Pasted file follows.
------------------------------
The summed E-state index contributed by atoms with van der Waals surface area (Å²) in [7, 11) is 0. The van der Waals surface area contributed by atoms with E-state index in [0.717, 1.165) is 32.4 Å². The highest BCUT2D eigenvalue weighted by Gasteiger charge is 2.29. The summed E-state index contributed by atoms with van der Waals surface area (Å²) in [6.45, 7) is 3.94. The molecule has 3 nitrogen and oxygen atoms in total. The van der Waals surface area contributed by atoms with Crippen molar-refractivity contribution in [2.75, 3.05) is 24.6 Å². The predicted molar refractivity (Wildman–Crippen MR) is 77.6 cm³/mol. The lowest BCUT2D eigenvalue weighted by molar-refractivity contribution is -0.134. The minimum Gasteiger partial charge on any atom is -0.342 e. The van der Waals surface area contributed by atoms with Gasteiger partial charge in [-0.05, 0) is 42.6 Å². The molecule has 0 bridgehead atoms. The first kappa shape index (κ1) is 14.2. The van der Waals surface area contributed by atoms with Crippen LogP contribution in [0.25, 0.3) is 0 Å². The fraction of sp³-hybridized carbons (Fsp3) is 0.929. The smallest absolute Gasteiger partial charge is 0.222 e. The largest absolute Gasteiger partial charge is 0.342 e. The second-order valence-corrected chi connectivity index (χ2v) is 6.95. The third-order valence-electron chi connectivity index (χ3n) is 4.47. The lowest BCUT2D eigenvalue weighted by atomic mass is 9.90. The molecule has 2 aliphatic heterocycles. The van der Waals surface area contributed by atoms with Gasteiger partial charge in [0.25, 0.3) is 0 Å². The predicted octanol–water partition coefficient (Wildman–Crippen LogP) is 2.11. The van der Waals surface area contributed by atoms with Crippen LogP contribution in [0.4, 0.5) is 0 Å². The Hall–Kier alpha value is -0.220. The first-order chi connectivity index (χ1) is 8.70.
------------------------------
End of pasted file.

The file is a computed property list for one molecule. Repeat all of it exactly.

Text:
The summed E-state index contributed by atoms with van der Waals surface area (Å²) in [7, 11) is 0. The van der Waals surface area contributed by atoms with E-state index in [0.717, 1.165) is 32.4 Å². The highest BCUT2D eigenvalue weighted by Gasteiger charge is 2.29. The summed E-state index contributed by atoms with van der Waals surface area (Å²) in [6.45, 7) is 3.94. The molecule has 3 nitrogen and oxygen atoms in total. The van der Waals surface area contributed by atoms with Crippen molar-refractivity contribution in [2.75, 3.05) is 24.6 Å². The predicted molar refractivity (Wildman–Crippen MR) is 77.6 cm³/mol. The lowest BCUT2D eigenvalue weighted by molar-refractivity contribution is -0.134. The minimum Gasteiger partial charge on any atom is -0.342 e. The van der Waals surface area contributed by atoms with Gasteiger partial charge in [-0.05, 0) is 42.6 Å². The molecule has 0 bridgehead atoms. The first kappa shape index (κ1) is 14.2. The van der Waals surface area contributed by atoms with Crippen LogP contribution in [0.25, 0.3) is 0 Å². The fraction of sp³-hybridized carbons (Fsp3) is 0.929. The smallest absolute Gasteiger partial charge is 0.222 e. The largest absolute Gasteiger partial charge is 0.342 e. The second-order valence-corrected chi connectivity index (χ2v) is 6.95. The third-order valence-electron chi connectivity index (χ3n) is 4.47. The lowest BCUT2D eigenvalue weighted by atomic mass is 9.90. The molecule has 2 aliphatic heterocycles. The van der Waals surface area contributed by atoms with Gasteiger partial charge in [0.25, 0.3) is 0 Å². The predicted octanol–water partition coefficient (Wildman–Crippen LogP) is 2.11. The van der Waals surface area contributed by atoms with Crippen LogP contribution in [0.4, 0.5) is 0 Å². The Hall–Kier alpha value is -0.220. The first-order chi connectivity index (χ1) is 8.70.